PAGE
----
Did you vote? I haven't yet...but I'm headed there soon! I'm so grateful for the right to have input and I plan to exercise that right tonight. I'm pleased to live in a country that allows me to freely vote and to do so in safety. Sometimes I forget how treasured our freedom is. But not today. Today, I'll vote and celebrate our country and remember how hard so many have worked to allow us this opportunity.

Wednesday, October 29, 2014

Makers Lab: Programming and Coding

During my visit last week to the Makers Lab, it was loud! Kids were using hand tools and power tools. They were collaborating. There was no shortage of noise and activity. In the adjoining room, I notice two students sitting quietly with an iPad and a MacBook, in complete contrast to the power tools revving on the other side of the room. 

Tyler shared his project with me. He was busy writing code for the video game, Minecraft. While I talked with him, he was trying to make the menu page more visually appealing. His first round of code, “made the menu a little jumbled up.”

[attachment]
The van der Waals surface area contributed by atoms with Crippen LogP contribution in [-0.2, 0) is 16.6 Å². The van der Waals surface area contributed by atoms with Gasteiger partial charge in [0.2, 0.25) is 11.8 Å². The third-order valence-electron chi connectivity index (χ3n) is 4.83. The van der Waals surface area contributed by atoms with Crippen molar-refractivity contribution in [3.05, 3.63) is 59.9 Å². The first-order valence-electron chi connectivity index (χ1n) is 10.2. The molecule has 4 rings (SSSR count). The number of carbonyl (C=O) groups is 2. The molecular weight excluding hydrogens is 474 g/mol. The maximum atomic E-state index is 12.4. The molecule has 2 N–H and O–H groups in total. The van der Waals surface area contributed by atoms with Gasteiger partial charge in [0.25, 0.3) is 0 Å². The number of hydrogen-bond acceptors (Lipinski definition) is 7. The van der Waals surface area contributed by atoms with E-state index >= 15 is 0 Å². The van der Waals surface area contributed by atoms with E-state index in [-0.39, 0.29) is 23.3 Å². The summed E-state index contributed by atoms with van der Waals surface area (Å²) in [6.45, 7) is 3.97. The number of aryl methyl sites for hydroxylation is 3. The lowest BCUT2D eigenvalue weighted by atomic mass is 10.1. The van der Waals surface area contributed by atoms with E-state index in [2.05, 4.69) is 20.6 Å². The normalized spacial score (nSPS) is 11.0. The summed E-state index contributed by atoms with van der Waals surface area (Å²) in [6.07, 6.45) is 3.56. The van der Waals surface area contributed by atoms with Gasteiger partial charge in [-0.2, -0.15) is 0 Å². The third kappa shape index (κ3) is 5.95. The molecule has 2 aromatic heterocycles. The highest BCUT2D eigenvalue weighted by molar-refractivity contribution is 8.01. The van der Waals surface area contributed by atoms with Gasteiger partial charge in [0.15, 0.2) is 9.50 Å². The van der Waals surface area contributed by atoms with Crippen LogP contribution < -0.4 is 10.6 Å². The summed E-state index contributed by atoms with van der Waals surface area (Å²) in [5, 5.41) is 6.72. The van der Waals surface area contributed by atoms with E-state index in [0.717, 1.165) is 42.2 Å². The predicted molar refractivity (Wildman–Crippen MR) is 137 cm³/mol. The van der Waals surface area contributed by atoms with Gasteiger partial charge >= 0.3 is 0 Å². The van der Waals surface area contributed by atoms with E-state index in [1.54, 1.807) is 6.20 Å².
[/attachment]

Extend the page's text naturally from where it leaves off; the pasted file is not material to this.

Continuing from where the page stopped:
By the end of the Lab, he was moving on from the menu to creating a special Christmas version. When he is ready, he plans to move on from Minecraft to working on web pages and apps.

This demonstrated to me the diversity that a Makers Lab allows. As some students thrive in group environments, others are more introverted and work well on their own. I am so impressed with the ability of these students to dive into a project with focus and drive because they are curious and want to know more. What a triumph for a teacher to educate without force and pressure. To allow a student to express himself through a project. To create an environment with no limits.

I wish for that in all schools. I wish for students to be allowed to be curious and inventive. To generate their own successes from their own trials and errors. To love learning and solving problems. To become so engrossed that they forget that they are learning.

Tuesday, October 28, 2014

Makers Lab: Scale Model Railway and Local Community